Gordon Ferris is one of the latest additions to the genre called Tartan Noir, as headed by the likes of Rankin and Banks. His books are a mix of crime and action thrillers. Gordon Ferris had an MOD background which makes his accounts of the military aspects of his books fairly accurate.
This is the second book by the author following the exploits of ex soldier turned journalist Douglas Brodie and his lawyer female friend Samantha Campbell. There are several other characters who carry forward from the first book The Hanging Shed as well as a mention of a character, Danny McRae who has been the subject of his own two books.
Though the characters carry forward, this book can quit easily stand alone without having read the first one. This book is also set in late 40’s Glasgow
and has a lot of themes that are still as relevant today: the after-effects of war on soldiers, the relationship between press and police, corruption in local councils and a bit of homophobia for good measure.
As with any review of a fiction book it can be difficult to write anything without giving away too much of the plot but suffice to say that this one is less farfetched. The story starts with the discovery of the body which sets in motion a series of events which takes out Brodie through the streets of Glasgow
and out into the surrounding countryside. There are plenty more bodies in store at fairly regular intervals, with a fair degree of brutality.
Again Ferris catches the essence of Glaswegian speech in his writing, using a combination of dialect and slang in all dialogue. It helps set the mood of the book which is essentially dark, though there is an element of humour in some aspects. The locations used are all real so if you have any knowledge of the West of Scotland then you can quite quickly envisage exactly the various areas where the story occurs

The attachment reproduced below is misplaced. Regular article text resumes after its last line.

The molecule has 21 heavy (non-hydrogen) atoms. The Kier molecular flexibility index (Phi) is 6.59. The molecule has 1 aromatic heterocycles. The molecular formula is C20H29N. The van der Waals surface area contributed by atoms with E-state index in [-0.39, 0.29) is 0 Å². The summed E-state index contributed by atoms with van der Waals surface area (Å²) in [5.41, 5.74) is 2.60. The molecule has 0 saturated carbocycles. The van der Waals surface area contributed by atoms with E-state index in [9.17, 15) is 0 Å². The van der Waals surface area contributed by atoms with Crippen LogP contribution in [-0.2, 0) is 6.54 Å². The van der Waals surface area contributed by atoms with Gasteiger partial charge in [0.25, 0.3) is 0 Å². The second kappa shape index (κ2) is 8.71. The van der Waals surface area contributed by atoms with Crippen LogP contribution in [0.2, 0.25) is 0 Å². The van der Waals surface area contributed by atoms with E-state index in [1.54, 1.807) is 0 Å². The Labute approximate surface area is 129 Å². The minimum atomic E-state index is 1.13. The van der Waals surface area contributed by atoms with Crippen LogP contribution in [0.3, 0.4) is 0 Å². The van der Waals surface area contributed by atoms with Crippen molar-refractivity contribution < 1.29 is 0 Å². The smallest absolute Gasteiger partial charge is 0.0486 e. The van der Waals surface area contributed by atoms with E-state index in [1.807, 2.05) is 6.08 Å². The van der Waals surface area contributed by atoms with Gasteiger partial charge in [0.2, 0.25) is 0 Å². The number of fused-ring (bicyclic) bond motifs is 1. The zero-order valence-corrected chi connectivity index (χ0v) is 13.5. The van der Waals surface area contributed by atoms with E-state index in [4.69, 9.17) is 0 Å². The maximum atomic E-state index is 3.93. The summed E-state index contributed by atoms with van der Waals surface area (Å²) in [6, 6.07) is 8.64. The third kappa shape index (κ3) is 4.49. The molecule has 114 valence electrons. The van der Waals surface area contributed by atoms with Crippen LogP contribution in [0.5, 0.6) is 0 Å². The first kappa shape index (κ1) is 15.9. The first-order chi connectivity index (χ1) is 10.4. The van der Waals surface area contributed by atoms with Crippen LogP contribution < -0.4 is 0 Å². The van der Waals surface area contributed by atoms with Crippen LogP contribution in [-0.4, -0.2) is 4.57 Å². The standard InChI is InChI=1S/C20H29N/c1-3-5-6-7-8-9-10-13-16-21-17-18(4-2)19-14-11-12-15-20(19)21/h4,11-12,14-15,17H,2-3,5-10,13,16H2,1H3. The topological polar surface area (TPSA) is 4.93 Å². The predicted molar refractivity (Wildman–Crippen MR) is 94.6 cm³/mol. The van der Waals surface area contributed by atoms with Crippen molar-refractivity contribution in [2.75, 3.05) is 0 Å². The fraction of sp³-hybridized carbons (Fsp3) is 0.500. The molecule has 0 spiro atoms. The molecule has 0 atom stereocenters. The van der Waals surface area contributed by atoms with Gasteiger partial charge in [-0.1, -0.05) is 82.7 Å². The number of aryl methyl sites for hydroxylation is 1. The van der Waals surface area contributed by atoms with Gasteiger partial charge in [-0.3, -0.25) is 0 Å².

The main character Brodie is now a crime journalist working in Glasgow
, he spent the Second World War in the Seaforth Highlanders having served with the 51St
Highland Division and escaping from capture at St. Valery by stealing a small boat and sailing across the channel, he then serves in North Africa and Europe obtaining a commission on the way. His female companion is lawyer Samantha Campbell who lost her fiancée during the war.
The story revolves his investigating this initial murder with subsequent crimes occurring throughout the book. There are a number of deaths and the inclusion of a vigilante gang to muddy the water. The eventual climax is reached after a twisting turning journey and occurs at an action packed fast pace.
The title is based on a biblical quote, although a fair number are used through the book as the vigilante gang are religious in nature. There a few stereotypes in the story other than the religious vigilantes, there are several alcoholic chain smoking journalists and newspaper editors, Jewish tailors, and good and bad cops galore.
I don’t normally do “crime” novels but I’ve enjoyed both Hanging Shed and Bitter Water and as such have no problem giving this 4 Mr Mushroomheads.
Bitter Water by Gordon Ferris published by Atlantic Books Click here to buy from Amazon